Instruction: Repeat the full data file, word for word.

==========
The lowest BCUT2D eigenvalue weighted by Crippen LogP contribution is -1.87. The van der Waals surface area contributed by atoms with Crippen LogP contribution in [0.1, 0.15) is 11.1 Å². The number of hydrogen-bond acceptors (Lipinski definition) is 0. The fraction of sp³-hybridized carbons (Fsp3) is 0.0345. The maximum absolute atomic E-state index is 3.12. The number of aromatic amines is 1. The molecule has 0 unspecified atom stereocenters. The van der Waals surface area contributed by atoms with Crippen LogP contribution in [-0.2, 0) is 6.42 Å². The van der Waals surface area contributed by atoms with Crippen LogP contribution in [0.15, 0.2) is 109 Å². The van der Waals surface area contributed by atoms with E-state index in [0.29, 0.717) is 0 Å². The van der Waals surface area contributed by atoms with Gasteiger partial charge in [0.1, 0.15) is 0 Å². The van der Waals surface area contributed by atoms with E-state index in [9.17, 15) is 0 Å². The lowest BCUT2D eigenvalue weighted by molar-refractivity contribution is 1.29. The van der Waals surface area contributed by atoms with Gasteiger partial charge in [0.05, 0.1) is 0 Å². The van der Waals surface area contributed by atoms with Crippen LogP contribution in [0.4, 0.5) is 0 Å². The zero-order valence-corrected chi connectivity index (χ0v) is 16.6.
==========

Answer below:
The lowest BCUT2D eigenvalue weighted by Crippen LogP contribution is -1.87. The van der Waals surface area contributed by atoms with Crippen LogP contribution in [0.1, 0.15) is 11.1 Å². The number of hydrogen-bond acceptors (Lipinski definition) is 0. The fraction of sp³-hybridized carbons (Fsp3) is 0.0345. The maximum absolute atomic E-state index is 3.12. The number of aromatic amines is 1. The molecule has 0 unspecified atom stereocenters. The van der Waals surface area contributed by atoms with Crippen LogP contribution in [-0.2, 0) is 6.42 Å². The van der Waals surface area contributed by atoms with Crippen LogP contribution in [0.15, 0.2) is 109 Å². The van der Waals surface area contributed by atoms with E-state index in [0.29, 0.717) is 0 Å². The van der Waals surface area contributed by atoms with Gasteiger partial charge in [0.1, 0.15) is 0 Å². The van der Waals surface area contributed by atoms with E-state index in [9.17, 15) is 0 Å². The lowest BCUT2D eigenvalue weighted by molar-refractivity contribution is 1.29. The van der Waals surface area contributed by atoms with Gasteiger partial charge in [0.05, 0.1) is 0 Å². The van der Waals surface area contributed by atoms with Crippen LogP contribution in [0.4, 0.5) is 0 Å². The zero-order valence-corrected chi connectivity index (χ0v) is 16.6.